Oaks ’n’ Folks – Volume 7, Issue 2 – September 1992
Urbanization in California’s oak woodlands is taking place at unprecedented rates. Areas that were previously extensively managed for livestock production, with only a few homes spread out over thousands of acres, now contain whole housing tracts. The distribution of homes and roads in the oak woodland landscape, road widths and standards, and the materials used in home construction, all have a major effect on the capacity of wildland fire fighting organizations to successfully protect homeowners from loss of property values. In addition, the distribution of fuel conditions conducive to major conflagrations is at historical highs due to years of fire exclusion, lack of maintenance of landscapes around homes, and failure of homeowners to follow required clearing standards set by state law. Location of homes adjacent to wildland areas, the so-called wildland-urban interface, puts homes in close proximity to wildland fuels.
The recent wildfires in oak woodlands in the East Bay hills and Santa Barbara are indicative of the kind of disasters that can occur in many oak woodland areas of the state as a result of the urbanization of these wildland areas. Some of the precautions that homeowners can take to reduce the risk they face from major wildfires are described below.
The State Board of Forestry recently established “Fire Safe” zoning requirements, which can help reduce future losses if enforced by local planning agencies. These recommend standards for: roads; spacing between houses; construction materials; water requirements; and fuel management.
California State Law requires clearance of flammable vegetation for 30 feet around the house. Flammable material is generally interpreted to include all dead vegetative matter and enough live crowns to avoid the spread of fire from one tree or bush to another. It is recognized that 30 foot clearance is seldom enough to protect a home from wildfire, and some local ordinances require 100 feet of clearance. Homeowners interested in minimizing the risk of wildfire should make the maximum possible effort to maintain clearance around the home.
Owners of homes in the oak woodlands are keenly interested in maintaining a good cover of oak trees because of the aesthetic and wildlife values they present. However, some effort will be required to minimize the danger of wildfire from overly dense or poorly maintained oaks. Trees should be thinned out so that their crowns are separated when they are full grown. Trees should be spaced out from the house itself, and under no circumstance should the tree overhang the house. Homeowners need to regularly clean their roofs and gutters of leaves, twigs, and other debris. Oaks around the home should be regularly pruned of dead wood. In addition, low hanging branches should be pruned off to avoid being ignited by a ground fire. Trees should be kept in as healthy and vigorous a situation as possible to minimize the fuel loading from dead or dying trees. Finally, owners need to be actively involved with their neighbors to ensure that these oak management practices are being applied on adjacent ownerships as well. This may be through a homeowner association, or through regular contact with public open space districts. It is important to be continually involved in thinning, pruning, and monitoring the oaks on your property to keep them as fire safe as possible.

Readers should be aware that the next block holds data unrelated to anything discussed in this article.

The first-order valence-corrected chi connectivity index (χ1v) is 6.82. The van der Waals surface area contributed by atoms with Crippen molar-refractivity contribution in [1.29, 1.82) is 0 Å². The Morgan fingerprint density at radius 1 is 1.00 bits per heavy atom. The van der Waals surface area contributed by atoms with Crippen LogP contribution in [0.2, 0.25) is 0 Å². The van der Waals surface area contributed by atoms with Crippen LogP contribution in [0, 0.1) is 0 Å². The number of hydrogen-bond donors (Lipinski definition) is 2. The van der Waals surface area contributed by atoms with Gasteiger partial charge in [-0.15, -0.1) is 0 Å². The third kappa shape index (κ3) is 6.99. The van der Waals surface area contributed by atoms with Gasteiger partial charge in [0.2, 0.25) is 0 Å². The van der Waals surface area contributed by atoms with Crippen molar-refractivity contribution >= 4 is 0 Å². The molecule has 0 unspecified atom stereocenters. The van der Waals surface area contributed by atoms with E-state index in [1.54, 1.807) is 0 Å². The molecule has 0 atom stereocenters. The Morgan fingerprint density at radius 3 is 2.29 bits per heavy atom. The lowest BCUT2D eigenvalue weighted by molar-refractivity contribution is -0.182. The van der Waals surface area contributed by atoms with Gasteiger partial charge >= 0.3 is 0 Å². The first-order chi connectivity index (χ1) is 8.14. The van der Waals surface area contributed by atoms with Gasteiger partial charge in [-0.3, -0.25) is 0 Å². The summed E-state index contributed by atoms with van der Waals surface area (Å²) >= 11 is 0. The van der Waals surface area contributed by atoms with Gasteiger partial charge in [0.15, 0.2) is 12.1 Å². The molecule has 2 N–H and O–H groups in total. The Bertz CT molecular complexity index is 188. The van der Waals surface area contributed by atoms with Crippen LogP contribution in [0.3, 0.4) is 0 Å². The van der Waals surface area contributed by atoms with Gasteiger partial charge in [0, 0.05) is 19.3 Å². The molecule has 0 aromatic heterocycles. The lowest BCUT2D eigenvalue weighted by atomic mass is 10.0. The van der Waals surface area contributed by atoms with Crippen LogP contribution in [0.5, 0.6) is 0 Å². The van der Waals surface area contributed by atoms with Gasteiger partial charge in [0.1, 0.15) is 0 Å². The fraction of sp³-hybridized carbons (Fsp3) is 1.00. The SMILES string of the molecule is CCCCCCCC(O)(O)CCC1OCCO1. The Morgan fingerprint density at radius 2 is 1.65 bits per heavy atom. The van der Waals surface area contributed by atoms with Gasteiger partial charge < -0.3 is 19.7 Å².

In establishing landscapes in your oak woodland, you need to pay close attention to how this affects the fuel build-up around your home and around your oaks. Avoid creating fuel ladders between high bushes and oaks which allow ground fires to move into the crowns of the trees. Make sure that the crowns of bushes and trees are separated from each other. Use low-growing and fire-retardent plants under your oaks. Native and introduced ground covers and small flowering plants can be used. Plants with low volume and height, and low maintenance requirements, are most suitable. The reference listed below can help guide you on landscape plants that are compatible with oaks. You can also check with the local California Department of Forestry and Fire Protection office for suitable fire-retardent plants for your area.
California Department of Forestry and Fire Protection.1980. Fire safe guides for residential development in California. internal publication of CDF, 32 p.
California Oak Foundation. 1991. Compatible plants under and around oaks. Sacramento, CA. 69p.
Moore, H.E. 1981. Protecting residences from wildfires: a guide for homeowners, lawmakers, and planners. Gen. Tech. Rep. PSW-50, 44 p, Pacific Southwest forest and Range Exp. Station, U.S.D.A., Berkeley, CA.
prepared and edited by John M. Harper, Richard B. Standiford, and John W. LeBlanc